[Honors-in-Discipline (Choose below)], Honors in Philosophy
Date of Award
Thesis Professor Department
<--College of Arts and Sciences-->
Keith Green, Stephen Fritz
In my thesis, I examine the relationship between modern technology and human autonomy from the philosophical perspective of Martin Heidegger. He argues that the essence of modern technology is the Gestell. Often translated as ‘enframing,’ the Gestell is a mode of revealing, or understanding, being, in which all beings are revealed as, or understood as, raw materials. By revealing all beings as raw materials, we eventually understand ourselves as raw materials. I argue that this undermines human autonomy, but, unlike Andrew Feenberg, I do not believe this process is irreversible from Heidegger’s perspective. I articulate the meaning of the Gestell as an historical claim and how it challenges human autonomy, but may never absolutely eradicate it. Contra Feenberg’s interpretation, I argue that Heidegger’s ontology, including the Gestell, provides a crucial ground for understanding how we might salvage autonomy in a culture increasingly dominated by modern technology. Specifically, by drawing on Heidegger’s conception of Gelassenheit, I suggest that salvaging human autonomy requires a calm acceptance and opening up to the challenge of modern technology. This is not, as Feenberg suggests, a passive acceptance of the eradication of human autonomy. Rather, this is the ontological ground that provides us with the possibility of salvaging autonomy. By opening us up to the essence of modern technology, we understand the contingency of the Gestell, its essentially ambiguous nature, and are granted with the freedom to subordinate its reign to other human values and modes of understanding being.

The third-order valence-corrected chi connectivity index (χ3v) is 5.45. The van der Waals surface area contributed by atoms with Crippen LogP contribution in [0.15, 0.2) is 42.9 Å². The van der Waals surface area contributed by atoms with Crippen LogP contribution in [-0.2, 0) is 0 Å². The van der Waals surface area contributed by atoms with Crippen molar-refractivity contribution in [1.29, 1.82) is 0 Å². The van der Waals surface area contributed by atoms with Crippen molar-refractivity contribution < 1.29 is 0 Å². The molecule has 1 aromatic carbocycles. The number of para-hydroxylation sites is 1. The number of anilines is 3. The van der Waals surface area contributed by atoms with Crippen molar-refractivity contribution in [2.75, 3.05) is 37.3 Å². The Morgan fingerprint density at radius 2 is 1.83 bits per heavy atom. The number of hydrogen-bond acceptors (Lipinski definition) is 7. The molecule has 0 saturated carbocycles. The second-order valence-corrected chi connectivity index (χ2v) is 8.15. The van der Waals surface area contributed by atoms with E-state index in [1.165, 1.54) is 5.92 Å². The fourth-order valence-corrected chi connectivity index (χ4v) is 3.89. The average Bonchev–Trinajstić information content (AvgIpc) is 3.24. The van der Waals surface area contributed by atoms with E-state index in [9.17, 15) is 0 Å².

Honors Thesis - Open Access
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Peck, Zachary, "Das Gestell and Human Autonomy: On Andrew Feenberg's Interpretation of Martin Heidegger" (2015). Undergraduate Honors Theses. Paper 292. http://dc.etsu.edu/honors/292
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